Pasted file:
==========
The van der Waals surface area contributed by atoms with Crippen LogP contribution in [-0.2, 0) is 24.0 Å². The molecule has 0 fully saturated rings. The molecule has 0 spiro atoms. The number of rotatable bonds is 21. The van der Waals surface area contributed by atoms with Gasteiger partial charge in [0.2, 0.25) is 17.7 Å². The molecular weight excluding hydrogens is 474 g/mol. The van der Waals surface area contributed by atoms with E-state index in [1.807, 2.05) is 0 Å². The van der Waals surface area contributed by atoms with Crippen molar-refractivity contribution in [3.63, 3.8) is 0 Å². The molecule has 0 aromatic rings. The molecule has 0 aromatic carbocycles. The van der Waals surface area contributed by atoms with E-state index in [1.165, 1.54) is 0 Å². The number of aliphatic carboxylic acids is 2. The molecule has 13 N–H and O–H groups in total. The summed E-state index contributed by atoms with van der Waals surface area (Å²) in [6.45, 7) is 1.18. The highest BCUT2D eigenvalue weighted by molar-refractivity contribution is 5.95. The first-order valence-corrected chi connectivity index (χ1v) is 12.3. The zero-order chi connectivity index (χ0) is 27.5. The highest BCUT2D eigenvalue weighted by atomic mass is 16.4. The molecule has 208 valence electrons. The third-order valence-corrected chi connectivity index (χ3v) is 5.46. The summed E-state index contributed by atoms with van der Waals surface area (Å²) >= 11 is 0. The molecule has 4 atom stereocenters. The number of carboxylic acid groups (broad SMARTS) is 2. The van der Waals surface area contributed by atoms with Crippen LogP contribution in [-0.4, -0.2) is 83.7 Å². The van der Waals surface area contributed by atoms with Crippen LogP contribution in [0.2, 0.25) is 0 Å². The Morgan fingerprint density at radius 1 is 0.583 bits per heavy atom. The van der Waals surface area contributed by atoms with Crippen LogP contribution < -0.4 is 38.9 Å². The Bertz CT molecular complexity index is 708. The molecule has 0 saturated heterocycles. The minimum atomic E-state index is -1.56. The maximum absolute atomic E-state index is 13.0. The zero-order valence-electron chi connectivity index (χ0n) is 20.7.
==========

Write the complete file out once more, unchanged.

The van der Waals surface area contributed by atoms with Crippen LogP contribution in [-0.2, 0) is 24.0 Å². The molecule has 0 fully saturated rings. The molecule has 0 spiro atoms. The number of rotatable bonds is 21. The van der Waals surface area contributed by atoms with Gasteiger partial charge in [0.2, 0.25) is 17.7 Å². The molecular weight excluding hydrogens is 474 g/mol. The van der Waals surface area contributed by atoms with E-state index in [1.807, 2.05) is 0 Å². The van der Waals surface area contributed by atoms with Crippen molar-refractivity contribution in [3.63, 3.8) is 0 Å². The molecule has 0 aromatic rings. The molecule has 0 aromatic carbocycles. The van der Waals surface area contributed by atoms with E-state index in [1.165, 1.54) is 0 Å². The number of aliphatic carboxylic acids is 2. The molecule has 13 N–H and O–H groups in total. The summed E-state index contributed by atoms with van der Waals surface area (Å²) in [6.45, 7) is 1.18. The highest BCUT2D eigenvalue weighted by molar-refractivity contribution is 5.95. The first-order valence-corrected chi connectivity index (χ1v) is 12.3. The zero-order chi connectivity index (χ0) is 27.5. The highest BCUT2D eigenvalue weighted by atomic mass is 16.4. The molecule has 208 valence electrons. The third-order valence-corrected chi connectivity index (χ3v) is 5.46. The summed E-state index contributed by atoms with van der Waals surface area (Å²) >= 11 is 0. The molecule has 4 atom stereocenters. The number of carboxylic acid groups (broad SMARTS) is 2. The van der Waals surface area contributed by atoms with Crippen LogP contribution in [-0.4, -0.2) is 83.7 Å². The van der Waals surface area contributed by atoms with Crippen LogP contribution in [0.2, 0.25) is 0 Å². The Morgan fingerprint density at radius 1 is 0.583 bits per heavy atom. The van der Waals surface area contributed by atoms with Crippen LogP contribution < -0.4 is 38.9 Å². The Bertz CT molecular complexity index is 708. The molecule has 0 saturated heterocycles. The minimum atomic E-state index is -1.56. The maximum absolute atomic E-state index is 13.0. The zero-order valence-electron chi connectivity index (χ0n) is 20.7.